1997 saw the Mk 2 XJ revised for a final time, and this time the car (known as X308) had changed more over the X300 than the X300 did over the XJ40. The exterior styling was mildly revised, the only real notable change being the new front oval indicators, grille and front bumper.
The biggest changes lay under the bonnet and inside. An all-new, and hugely praised, V8 engine was introduced and was available in 3.2 litre, 4.0 litre and 4.0 litre supercharged versions. The new 8-cylinder engines, built in Bridgend, Wales, not only saw the end of 6-cylinder and 12-cylinder power, but the legendary XJ6 moniker was no more; the cars with naturally-aspirated engines were now called XJ8. The new performance figures were 290 BHP and 240 BHP for the naturally-aspirated 4.0 litre and 3.2 litre versions respectively and 370 BHP (276 kW) for the supercharged (compressor) version.
The interior was changed greatly, featuring an all-new dashboard. However, the basic car was now 12 years old and some now considered the limited legroom for rear passengers, which was an issue back in 1986, to now be a real Achilles' heel, especially when compared to competing models from BMW and Mercedes-Benz. Nonetheless, many overlooked this issue, citing the continued Jaguarness and Britishness of the new interior as a preferable place to spend time when compared to rivals. However, for those who considered rear legroom to be a very real issue, there were long-wheelbase versions known as the Sovereign (and, at the very top of the range, the supercharged Daimler-also known as the Vanden Plas in the United States).
Although the new car was improved over the X300 and featured revised dynamics (including an excellent ride) along with its excellent new engines, the Mk 2 was now 12 years old and was launched at the same time as the all-new Mk 7 Mercedes-Benz S-Class (W220). Although the XJ was considered by critics as still competitive in some areas in many roadtests the X308 was essentially outclassed by the new S-Class, a car many journalists proclaimed to be the 'best car in the world' at launch.
However, despite being outstripped the Mk 2 XJ was considered to have a 'special' and unique feel compared to the somewhat clinical feel of the S-Class and other German rivals, and for many purchasers this was reason enough to buy the XJ.
The Mk 2, considered by some to be the Coventry marque's finest export ever, soldiered on until its all-new aluminium-bodied replacement (X350) was unveiled in 2002.
Interesting to note is that the XJR-version featured an 5 speed automatic transmission from the Mercedes-Benz AMG E55 and other high power Benz models.
A limited-edition XJR called the XJR 100 was available in 2002 only. The XJR 100 came only in black (paint as well as exterior trim) with black leather interior. Features exclusive to the XJR 100 were unique alloy sport wheels, gray-stained birdseye maple trim, red badges and red stitching throughout the interior. Only 500 were produced.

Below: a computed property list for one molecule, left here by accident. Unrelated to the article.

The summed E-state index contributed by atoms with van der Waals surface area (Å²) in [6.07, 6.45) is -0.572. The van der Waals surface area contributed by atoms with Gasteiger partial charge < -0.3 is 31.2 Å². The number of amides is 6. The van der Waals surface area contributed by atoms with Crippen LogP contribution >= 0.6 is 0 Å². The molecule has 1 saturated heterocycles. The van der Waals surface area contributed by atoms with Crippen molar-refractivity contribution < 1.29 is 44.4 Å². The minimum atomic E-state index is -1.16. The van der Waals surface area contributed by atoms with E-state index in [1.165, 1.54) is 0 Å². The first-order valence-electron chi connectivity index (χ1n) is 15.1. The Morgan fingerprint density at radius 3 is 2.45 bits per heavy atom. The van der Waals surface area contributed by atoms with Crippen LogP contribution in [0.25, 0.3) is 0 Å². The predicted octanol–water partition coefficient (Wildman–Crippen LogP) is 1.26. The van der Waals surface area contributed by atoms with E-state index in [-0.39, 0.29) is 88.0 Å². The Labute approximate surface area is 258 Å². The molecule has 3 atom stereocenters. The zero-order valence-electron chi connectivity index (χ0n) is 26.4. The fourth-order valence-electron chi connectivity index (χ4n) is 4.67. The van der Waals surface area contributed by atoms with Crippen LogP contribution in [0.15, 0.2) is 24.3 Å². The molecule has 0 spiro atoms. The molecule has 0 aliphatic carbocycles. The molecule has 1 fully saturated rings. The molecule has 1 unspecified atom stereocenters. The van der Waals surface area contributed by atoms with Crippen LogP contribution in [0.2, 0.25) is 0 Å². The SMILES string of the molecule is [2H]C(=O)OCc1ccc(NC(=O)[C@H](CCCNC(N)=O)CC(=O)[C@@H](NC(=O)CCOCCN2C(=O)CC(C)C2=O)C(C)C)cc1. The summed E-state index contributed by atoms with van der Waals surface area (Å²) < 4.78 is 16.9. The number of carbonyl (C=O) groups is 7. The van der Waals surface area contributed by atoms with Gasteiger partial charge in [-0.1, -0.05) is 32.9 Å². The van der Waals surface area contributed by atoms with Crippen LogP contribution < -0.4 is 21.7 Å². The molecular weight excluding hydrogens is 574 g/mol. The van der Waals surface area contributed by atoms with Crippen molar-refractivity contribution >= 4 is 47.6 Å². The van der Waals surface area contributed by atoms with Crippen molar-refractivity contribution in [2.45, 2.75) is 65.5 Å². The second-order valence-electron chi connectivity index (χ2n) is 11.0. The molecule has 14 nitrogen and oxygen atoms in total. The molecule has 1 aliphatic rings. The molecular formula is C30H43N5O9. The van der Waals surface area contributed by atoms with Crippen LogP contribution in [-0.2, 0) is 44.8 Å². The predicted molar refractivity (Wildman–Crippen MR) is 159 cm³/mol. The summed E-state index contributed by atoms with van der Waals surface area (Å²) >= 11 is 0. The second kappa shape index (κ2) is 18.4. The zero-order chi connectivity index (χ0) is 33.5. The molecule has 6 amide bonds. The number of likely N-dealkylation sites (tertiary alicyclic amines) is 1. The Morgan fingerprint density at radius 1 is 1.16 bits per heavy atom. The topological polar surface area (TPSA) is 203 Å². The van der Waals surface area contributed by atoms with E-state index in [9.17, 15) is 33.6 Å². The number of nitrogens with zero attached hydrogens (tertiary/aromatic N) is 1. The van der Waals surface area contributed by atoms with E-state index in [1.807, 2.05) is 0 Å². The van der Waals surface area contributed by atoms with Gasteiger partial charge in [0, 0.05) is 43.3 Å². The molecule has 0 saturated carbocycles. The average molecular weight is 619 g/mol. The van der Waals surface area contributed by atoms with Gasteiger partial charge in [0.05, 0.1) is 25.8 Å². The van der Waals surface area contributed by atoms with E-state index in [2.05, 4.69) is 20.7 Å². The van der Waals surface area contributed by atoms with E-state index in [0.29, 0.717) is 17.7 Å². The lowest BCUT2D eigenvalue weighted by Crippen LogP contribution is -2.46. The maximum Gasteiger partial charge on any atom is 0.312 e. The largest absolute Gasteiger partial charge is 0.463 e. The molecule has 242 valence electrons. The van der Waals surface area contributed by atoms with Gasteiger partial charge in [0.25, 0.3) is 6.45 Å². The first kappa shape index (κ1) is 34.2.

First Generation/Origins (1968 - 1986)Edit
Series 1 1968 - 1972Edit
At the time, the XJ6, using 2.8 L (2790 cc/170 in³) and 4.2 L (4235 cc/258 in³) versions of Jaguar's renowned XK engine, replaced most of Jaguar's saloons, which, in the 1960s, had expanded to four separate ranges. The upmarket version was marketed under the Daimler brand and called the Daimler Sovereign. The 'XJ' designation was from the car's code name during development, standing for Experimental Jaguar.
The car was introduced in September, 1968, in a series of television advertisements featuring Sir William. In these spots, he memorably referred to the car as "the finest Jaguar ever." The XJ12 version, with a 5.3 L V12 engine, was launched in 1972, with just 3,235 built.
Series 2 1973 - 1979Edit
Normally known simply as the "Series II" the XJ line was facelifted for 1973. A 3.4 L (3442 cc/210 in³) version of the XK engine was reintroduced in 1975.
The XJ12 version, with a 5.3 L V12 engine, was again part of the lineup along with long-wheelbase models and a coupé, now considered a collector's item due to its rarity. The top 12-cylinder Daimler was called the Double Six. The Series II launched in the 1974 model year in the United States.
These Series II models were known for their poor build quality while part of the British Leyland group as well as problems inherent in the design of certain Lucas-sourced components. On television, the Jaguar XJ Series II was immortalized in the TV show Minder.
Visually, apart from the longer wheelbase and available "XJ12" badge, the Series II cars are differentiated by a smaller grille. 91,227 were produced, just 14,226 of them with the V12 engine, when the series II ended in 1979.